Once she was old enough, Miss Sklodowska had her eyes set on university with a dream of becoming a scientist. The only problem was, she was not allowed to attend the all-male University of Warsaw. Luckily for her, Warsaw had a secret “Flying University.” Sadly this doesn’t mean the university defies gravity, but it did something equally amazing. Polish professors secretly offered classes in their homes to Polish women, who otherwise were not allowed into college. These night classes changed locations to keep their chances of getting caught by the czar’s police as low as possible.

She learned everything she possibly could from the underground university, but Maria and her sister Bronya dreamed of more. Their dream was to travel abroad to earn their official degrees. This naturally carried a hefty cost, so they came to an agreement. Maria would first work to send money to Bronya while she achieved her degree and afterwards, Bronya would support Maria through hers.

Maria was hired by an owner of a beet-sugar factory as a governess to educate his children, but was able to do so much more than just educate his children. During some of her free time, he allowed her to teach the children of his workers how to read. Today this sounds like a very simple thing, but if the Russian authorities had found out that she was teaching poor Polish children how to read, she could have faced severe punishment. When she wasn’t educating the Polish youth and had some free time, she studied books on chemistry, math, and physics. Inspired by Maria’s efforts with the children, a chemist at the beet-sugar factory gave her lessons in secret. Russian authorities had forbidden Polish people to teach sciences, so he was taking a great personal risk.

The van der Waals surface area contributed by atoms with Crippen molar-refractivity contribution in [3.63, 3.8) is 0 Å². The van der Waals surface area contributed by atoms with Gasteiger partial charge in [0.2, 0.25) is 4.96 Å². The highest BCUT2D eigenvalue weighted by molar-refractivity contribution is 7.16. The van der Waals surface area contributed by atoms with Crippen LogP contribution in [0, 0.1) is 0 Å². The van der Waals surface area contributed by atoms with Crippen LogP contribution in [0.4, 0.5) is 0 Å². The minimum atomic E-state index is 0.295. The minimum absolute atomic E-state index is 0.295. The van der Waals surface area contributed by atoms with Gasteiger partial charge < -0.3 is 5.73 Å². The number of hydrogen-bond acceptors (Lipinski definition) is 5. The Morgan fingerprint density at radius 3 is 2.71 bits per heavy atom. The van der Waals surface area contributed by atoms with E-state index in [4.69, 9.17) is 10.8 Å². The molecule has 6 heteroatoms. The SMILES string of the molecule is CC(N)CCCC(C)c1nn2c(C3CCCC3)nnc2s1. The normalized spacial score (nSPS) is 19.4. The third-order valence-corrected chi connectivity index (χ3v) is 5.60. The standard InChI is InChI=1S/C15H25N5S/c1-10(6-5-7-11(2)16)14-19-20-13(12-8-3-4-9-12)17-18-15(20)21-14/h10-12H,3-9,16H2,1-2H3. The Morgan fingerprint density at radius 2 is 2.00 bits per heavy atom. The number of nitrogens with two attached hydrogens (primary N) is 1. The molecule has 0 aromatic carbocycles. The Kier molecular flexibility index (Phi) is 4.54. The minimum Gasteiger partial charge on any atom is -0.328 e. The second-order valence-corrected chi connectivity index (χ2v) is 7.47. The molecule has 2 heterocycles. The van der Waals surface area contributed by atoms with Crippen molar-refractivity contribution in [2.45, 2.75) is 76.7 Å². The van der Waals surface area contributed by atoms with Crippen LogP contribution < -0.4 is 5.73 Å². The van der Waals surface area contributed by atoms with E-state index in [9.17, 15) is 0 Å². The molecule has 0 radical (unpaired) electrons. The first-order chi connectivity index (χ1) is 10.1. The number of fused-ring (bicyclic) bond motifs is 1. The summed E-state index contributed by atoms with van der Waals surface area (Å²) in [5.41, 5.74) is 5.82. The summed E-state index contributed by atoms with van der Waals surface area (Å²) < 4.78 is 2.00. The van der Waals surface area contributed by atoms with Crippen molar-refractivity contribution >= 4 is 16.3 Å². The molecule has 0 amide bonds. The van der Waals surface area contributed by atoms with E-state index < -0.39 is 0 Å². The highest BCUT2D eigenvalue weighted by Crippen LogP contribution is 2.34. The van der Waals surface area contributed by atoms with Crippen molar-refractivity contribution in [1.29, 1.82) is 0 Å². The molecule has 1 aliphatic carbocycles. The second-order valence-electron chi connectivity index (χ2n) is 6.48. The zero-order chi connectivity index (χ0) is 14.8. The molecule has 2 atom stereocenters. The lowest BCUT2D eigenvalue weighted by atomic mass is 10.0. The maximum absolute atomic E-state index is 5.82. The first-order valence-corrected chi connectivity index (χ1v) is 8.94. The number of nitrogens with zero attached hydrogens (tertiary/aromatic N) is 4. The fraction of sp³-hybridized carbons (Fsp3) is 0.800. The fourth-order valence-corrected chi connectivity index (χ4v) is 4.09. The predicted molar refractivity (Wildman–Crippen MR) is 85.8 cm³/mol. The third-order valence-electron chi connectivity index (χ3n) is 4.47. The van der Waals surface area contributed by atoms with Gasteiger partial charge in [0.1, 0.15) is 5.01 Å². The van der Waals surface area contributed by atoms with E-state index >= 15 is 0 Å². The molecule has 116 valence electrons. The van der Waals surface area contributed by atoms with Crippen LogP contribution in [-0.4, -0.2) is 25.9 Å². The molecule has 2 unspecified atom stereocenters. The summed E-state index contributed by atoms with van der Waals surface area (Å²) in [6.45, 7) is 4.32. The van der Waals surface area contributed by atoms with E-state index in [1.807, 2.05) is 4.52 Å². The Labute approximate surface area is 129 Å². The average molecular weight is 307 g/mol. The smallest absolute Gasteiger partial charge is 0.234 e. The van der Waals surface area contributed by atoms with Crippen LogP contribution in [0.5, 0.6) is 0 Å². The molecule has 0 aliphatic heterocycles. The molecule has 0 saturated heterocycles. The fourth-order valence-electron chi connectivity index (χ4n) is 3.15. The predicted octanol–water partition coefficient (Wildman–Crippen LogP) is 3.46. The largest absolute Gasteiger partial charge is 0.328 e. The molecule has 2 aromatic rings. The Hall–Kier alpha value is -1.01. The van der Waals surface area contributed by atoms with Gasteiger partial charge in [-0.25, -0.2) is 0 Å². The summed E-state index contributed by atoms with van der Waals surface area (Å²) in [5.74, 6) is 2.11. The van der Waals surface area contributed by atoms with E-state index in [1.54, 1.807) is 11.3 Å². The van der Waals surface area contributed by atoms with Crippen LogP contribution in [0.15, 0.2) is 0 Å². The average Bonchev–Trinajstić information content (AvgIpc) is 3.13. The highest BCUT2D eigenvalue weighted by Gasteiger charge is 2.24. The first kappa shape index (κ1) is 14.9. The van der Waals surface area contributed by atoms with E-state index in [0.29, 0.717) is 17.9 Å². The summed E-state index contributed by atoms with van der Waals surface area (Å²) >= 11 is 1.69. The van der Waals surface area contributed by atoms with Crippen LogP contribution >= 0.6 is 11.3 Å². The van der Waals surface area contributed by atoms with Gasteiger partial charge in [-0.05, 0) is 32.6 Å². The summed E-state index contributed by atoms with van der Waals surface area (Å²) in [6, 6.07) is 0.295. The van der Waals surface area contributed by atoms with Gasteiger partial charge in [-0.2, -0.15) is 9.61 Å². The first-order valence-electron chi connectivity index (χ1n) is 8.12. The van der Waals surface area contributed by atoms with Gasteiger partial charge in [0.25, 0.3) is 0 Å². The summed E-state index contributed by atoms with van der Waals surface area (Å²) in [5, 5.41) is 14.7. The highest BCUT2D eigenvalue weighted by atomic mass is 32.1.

After the first three years of Bronya’s education, Maria’s father became financially stable enough to send money to Bronya in Paris every month. This relieved a heavy burden from Maria’s shoulders and allowed her to spend more time studying. Although she still continued to work as a governess and tutor children, she also studied chemistry in secret at a Museum. This museum was a front to a lab used to educate and train Polish scientists.

After several years and hard work, her dreams finally came true in 1891, when she finally made it to Paris. As soon as she arrived, she dove right in and enrolled at the Sorbonne University. Marie devoted all of her free time to her studies. After paying for her tuition, she had just enough money to rent a small room in an attic that was freezing during winter and scorching during summer. During winters, she couldn’t afford to heat the room, so she wore all of her clothes to keep warm. Her diet consisted solely of buttered bread and tea. Being so engrossed in her studies, she often forgot to eat entirely. Despite all of this, she was ecstatic to be studying under some of the world’s greatest scientists of the time.